You’ll save time, effort, stress, headaches, and heartaches if you organize your home school. Now, this topic is really extensive, so I won’t provide step-by-step instructions in this blog post, but rather, I’ll identify some areas in your home school that will benefit from getting organized, and I’ll share some resources with you.
Organize your curriculum.
You’ll want to organize your curriculum. If you’re a Classical Conversations member, then you’re in luck—you have access to the CC Connected platform, which will help you keep your digital learning materials organized.
Organize your space and schedule.
You’ll also want to organize your homeschool space and schedule. We can easily avoid the stress of throwing together last-minute lessons and searching for necessary supplies and materials simply by planning ahead. Also, daily routines are just plain reassuring!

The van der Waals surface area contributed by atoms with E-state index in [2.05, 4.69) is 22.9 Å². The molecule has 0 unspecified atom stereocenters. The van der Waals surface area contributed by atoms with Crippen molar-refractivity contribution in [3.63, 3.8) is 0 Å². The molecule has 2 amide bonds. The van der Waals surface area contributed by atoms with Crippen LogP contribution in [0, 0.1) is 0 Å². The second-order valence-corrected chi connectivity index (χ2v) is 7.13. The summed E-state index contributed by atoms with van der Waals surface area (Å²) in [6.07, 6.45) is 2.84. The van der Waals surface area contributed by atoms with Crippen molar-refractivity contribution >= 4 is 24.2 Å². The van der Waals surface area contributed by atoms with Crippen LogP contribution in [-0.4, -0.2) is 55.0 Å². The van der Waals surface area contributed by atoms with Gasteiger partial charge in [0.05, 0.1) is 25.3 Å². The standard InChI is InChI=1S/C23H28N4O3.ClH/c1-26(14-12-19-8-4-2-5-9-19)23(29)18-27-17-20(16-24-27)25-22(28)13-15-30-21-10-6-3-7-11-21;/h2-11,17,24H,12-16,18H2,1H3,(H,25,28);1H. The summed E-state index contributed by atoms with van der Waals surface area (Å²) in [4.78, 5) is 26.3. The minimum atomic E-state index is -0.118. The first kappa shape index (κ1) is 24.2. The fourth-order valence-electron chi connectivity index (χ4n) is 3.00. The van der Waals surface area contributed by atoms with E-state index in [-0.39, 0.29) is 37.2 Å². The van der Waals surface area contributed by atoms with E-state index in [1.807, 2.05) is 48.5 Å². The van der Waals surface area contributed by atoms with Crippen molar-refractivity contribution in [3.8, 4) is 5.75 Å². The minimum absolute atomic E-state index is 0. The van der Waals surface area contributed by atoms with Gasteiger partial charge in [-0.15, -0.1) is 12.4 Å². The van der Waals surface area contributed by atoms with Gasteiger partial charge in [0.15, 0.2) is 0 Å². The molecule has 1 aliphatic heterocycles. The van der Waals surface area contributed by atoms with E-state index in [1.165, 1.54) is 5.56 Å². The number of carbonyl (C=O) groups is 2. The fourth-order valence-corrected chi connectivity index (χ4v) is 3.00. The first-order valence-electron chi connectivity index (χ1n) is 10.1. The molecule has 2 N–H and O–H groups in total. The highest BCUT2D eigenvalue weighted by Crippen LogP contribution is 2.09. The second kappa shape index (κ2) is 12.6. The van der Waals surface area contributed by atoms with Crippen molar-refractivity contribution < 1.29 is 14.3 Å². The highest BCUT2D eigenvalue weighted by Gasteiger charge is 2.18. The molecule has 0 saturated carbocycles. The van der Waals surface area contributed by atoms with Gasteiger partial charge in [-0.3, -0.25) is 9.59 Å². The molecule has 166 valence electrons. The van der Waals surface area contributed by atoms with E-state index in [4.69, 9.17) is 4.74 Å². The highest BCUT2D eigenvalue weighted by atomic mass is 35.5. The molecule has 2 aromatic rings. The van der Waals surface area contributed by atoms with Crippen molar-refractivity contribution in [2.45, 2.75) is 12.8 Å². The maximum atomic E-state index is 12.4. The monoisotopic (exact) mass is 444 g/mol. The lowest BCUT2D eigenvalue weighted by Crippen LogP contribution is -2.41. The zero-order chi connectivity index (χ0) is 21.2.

Manage your time.
Finally, you’ll want to practice thoughtful time management. The key to time management is the right mindset—respect time and make intentional choices.
3. Use available homeschooling resources.
This is what you don’t want to do: you don’t want to build your own curriculum from scratch, design your lessons out of nothing, or invent new activities every week.
Why would you? That’s a lot of work to reinvent the wheel.
Instead, seek out and use existing resources. Find a premade homeschool curriculum or program that works for you and also offers an abundance of ready-to-use lessons, activities, and materials. (Naturally, I’d recommend Classical Conversations’ programs.)
You’ll also want to use available resources for assessment when the time comes for your student to prepare for college entrance exams.
4. Join a community.